Following the sacking and untimely death of former Welsh Cabinet member Carl Sargeant, Welsh First Minister and Labour leader Carwyn Jones is under increasing pressure to resign after his former ‘right-hand man’ accused him of presiding over a ‘toxic bullying culture’.
In Jones’ formal statement on the matter, he called Sargeant his friend and claimed to ‘welcome any scrutiny’ of his actions:
My statement in full. pic.twitter.com/ox45uZRhGH
— Mark Drakeford (@fmwales) November 9, 2017
This appears at odds with a photo allegedly showing Jones’ ‘SpAd’ celebrating Carl Sargeant’s sacking on the evening after it happened:
Mr Sargeant’s family have alleged that Carwyn Jones manipulated Labour’s rules in order to sideline Sargeant, who – according to senior Labour sources – was both popular and a political threat and rival to the First Minister. However, rather than than ‘manipulate’ them, it appears he ignored them.
The Labour Party publishes its rules on sexual harassment and how allegations must be handled. It dates to before Jones suspended and sacked Carl Sargeant.
The policy describes what constitutes sexual harassment and lays out a series of eleven steps designed to ensure due process is followed and that both ‘complainants’ and ‘respondents’ are treated properly. The first four of these steps are:
But this is far from the process that Carwyn Jones appears to have followed. Mr Sargeant’s family say that up to his death three days after his sacking and suspension, he still did not know the details of the charges against him, so had not been asked to provide a written statement about them.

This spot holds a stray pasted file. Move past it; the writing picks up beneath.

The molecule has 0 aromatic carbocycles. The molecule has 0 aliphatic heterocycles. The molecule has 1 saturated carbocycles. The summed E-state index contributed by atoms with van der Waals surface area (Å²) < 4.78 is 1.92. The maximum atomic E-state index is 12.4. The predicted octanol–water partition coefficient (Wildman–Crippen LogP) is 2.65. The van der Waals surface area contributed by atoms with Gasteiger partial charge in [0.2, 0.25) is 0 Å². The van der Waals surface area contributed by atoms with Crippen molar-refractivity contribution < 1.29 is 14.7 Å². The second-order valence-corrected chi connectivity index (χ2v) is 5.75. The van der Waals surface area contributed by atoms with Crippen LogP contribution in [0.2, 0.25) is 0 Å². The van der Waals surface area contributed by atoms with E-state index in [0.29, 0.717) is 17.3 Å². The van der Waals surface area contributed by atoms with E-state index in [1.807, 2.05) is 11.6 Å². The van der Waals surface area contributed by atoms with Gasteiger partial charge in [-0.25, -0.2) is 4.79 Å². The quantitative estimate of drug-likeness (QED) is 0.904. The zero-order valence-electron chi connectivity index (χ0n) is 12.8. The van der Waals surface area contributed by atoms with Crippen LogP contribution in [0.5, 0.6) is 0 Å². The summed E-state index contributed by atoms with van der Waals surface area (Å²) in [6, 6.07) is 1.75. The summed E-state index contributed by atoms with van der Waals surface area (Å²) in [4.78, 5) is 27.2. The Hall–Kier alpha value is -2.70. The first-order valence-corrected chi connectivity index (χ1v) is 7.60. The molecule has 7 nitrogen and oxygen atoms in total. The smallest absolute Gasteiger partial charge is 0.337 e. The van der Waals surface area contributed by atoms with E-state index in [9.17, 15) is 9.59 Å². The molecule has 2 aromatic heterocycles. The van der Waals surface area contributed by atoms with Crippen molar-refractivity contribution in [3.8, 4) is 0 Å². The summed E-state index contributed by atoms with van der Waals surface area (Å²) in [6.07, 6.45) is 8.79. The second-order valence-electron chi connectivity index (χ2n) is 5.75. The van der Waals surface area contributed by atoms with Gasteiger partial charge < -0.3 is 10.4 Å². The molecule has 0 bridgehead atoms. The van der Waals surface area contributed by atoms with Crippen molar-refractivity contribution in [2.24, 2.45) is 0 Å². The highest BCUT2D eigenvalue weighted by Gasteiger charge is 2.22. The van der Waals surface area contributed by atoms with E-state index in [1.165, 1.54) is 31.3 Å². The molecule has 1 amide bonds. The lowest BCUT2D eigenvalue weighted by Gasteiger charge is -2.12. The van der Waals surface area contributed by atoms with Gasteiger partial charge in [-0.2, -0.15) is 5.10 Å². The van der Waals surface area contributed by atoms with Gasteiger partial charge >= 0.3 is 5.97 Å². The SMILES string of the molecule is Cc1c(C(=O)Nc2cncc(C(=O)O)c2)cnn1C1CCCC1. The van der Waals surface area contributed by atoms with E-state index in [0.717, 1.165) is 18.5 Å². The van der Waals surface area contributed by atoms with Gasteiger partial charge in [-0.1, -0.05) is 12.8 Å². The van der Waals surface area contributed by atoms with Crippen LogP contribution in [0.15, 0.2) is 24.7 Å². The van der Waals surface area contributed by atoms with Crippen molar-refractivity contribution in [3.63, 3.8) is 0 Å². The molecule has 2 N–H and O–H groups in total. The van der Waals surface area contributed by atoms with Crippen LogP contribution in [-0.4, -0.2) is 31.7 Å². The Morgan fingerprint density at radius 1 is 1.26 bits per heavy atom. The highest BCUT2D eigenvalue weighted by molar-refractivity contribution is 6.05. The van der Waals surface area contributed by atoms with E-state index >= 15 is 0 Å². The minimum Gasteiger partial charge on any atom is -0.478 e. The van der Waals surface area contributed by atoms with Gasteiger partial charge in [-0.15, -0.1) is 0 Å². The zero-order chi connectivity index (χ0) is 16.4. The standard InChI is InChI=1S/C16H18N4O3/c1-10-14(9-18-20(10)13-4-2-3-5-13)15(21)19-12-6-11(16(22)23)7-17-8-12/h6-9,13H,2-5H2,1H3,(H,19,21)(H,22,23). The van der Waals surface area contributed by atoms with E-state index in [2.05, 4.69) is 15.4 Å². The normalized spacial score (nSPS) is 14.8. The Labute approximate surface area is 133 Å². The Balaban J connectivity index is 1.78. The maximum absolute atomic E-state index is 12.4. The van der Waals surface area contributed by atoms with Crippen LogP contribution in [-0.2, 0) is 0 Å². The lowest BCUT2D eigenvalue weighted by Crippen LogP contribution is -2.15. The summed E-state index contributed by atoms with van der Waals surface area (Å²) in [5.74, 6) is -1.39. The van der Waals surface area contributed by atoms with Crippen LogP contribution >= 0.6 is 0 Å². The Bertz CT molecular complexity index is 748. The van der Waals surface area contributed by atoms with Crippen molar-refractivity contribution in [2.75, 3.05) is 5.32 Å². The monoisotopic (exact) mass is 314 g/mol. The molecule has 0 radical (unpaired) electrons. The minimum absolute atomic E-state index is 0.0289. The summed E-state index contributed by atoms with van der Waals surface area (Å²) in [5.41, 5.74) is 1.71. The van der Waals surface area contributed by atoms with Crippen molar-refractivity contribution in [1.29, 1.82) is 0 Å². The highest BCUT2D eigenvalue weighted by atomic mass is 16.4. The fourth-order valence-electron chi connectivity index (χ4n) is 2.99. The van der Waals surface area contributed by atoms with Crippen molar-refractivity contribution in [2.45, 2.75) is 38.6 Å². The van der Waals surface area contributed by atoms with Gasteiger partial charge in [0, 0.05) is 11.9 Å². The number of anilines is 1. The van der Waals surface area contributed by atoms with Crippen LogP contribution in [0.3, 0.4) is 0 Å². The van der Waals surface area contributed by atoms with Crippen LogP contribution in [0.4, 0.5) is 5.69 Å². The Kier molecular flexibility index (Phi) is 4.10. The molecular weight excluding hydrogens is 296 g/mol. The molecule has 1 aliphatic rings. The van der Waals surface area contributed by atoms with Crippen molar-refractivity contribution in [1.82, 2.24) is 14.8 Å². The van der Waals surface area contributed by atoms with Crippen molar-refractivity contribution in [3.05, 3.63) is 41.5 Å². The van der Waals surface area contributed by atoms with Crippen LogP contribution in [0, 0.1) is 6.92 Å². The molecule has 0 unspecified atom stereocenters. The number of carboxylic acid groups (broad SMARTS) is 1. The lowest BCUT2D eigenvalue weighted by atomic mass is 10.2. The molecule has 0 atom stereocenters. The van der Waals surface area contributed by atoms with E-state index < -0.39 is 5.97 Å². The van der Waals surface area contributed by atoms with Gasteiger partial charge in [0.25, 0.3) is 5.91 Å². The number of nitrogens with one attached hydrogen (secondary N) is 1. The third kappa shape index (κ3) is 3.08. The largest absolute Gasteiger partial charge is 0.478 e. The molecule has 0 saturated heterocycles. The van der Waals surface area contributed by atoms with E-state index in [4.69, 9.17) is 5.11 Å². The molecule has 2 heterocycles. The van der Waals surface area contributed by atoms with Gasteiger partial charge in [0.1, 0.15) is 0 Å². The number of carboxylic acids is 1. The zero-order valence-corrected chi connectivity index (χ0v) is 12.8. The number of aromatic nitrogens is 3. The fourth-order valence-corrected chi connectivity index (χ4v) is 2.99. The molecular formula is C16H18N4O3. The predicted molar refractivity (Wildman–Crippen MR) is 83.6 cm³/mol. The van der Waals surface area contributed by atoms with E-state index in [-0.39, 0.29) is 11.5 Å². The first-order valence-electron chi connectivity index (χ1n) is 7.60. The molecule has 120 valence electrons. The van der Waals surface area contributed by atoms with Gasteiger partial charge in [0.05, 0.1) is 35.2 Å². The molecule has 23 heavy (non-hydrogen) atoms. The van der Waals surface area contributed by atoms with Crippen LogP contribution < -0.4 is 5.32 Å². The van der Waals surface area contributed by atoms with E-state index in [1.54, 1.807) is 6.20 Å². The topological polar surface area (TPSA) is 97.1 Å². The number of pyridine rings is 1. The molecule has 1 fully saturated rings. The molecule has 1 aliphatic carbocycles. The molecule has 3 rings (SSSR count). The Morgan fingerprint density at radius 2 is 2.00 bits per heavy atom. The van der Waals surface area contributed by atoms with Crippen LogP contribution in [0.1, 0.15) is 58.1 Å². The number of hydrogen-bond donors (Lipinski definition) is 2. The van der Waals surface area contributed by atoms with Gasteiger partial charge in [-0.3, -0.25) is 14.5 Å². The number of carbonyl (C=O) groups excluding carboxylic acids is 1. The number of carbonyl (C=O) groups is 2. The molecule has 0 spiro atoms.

Sargeant was sacked on 3 November – before even step one had taken place, let alone step two: sending the statements to the appropriate NEC panel. Even an administrative suspension during an investigation is not supposed to begin until after steps 1-3 have been completed.
Yet Carwyn Jones had already sacked Carl Sargeant and Mr Sargeant had been suspended – allegedly after a discussion with a SpAd (special adviser) who was later alleged to be ‘celebrating’ his sacking.
All evidently without due process.
A senior Labour source confirmed that the policy had been in place since well before Sargeant’s sacking and expressed the opinion that the sequence of events in Carl Sargeant’s case would suggest that the policy had been ‘ignored’.
Carwyn Jones was contacted for comment but has not responded. Perhaps the SKWAWKBOX’s ‘scrutiny’ was not ‘welcome’.
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